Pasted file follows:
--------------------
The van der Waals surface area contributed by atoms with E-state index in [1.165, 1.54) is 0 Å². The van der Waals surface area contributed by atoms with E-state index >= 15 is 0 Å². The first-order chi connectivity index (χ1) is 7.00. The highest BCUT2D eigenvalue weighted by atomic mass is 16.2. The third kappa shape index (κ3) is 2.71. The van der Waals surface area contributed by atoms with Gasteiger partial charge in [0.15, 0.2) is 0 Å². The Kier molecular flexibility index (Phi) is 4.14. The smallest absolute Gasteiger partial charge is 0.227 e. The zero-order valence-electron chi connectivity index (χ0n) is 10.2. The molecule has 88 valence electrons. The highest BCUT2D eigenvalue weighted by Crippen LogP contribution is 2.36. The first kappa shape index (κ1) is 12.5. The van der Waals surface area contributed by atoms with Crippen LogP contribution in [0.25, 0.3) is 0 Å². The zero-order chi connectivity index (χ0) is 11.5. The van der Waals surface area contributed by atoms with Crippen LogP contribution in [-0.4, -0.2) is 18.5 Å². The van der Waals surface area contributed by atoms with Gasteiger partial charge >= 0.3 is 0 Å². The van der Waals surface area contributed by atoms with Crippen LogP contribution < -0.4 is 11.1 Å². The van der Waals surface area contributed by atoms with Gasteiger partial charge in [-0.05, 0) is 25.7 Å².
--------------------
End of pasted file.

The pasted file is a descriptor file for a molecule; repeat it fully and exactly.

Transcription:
The van der Waals surface area contributed by atoms with E-state index in [1.165, 1.54) is 0 Å². The van der Waals surface area contributed by atoms with E-state index >= 15 is 0 Å². The first-order chi connectivity index (χ1) is 7.00. The highest BCUT2D eigenvalue weighted by atomic mass is 16.2. The third kappa shape index (κ3) is 2.71. The van der Waals surface area contributed by atoms with Gasteiger partial charge in [0.15, 0.2) is 0 Å². The Kier molecular flexibility index (Phi) is 4.14. The smallest absolute Gasteiger partial charge is 0.227 e. The zero-order valence-electron chi connectivity index (χ0n) is 10.2. The molecule has 88 valence electrons. The highest BCUT2D eigenvalue weighted by Crippen LogP contribution is 2.36. The first kappa shape index (κ1) is 12.5. The van der Waals surface area contributed by atoms with Crippen LogP contribution in [0.25, 0.3) is 0 Å². The zero-order chi connectivity index (χ0) is 11.5. The van der Waals surface area contributed by atoms with Crippen LogP contribution in [-0.4, -0.2) is 18.5 Å². The van der Waals surface area contributed by atoms with Gasteiger partial charge >= 0.3 is 0 Å². The van der Waals surface area contributed by atoms with Crippen LogP contribution < -0.4 is 11.1 Å². The van der Waals surface area contributed by atoms with Gasteiger partial charge in [-0.05, 0) is 25.7 Å².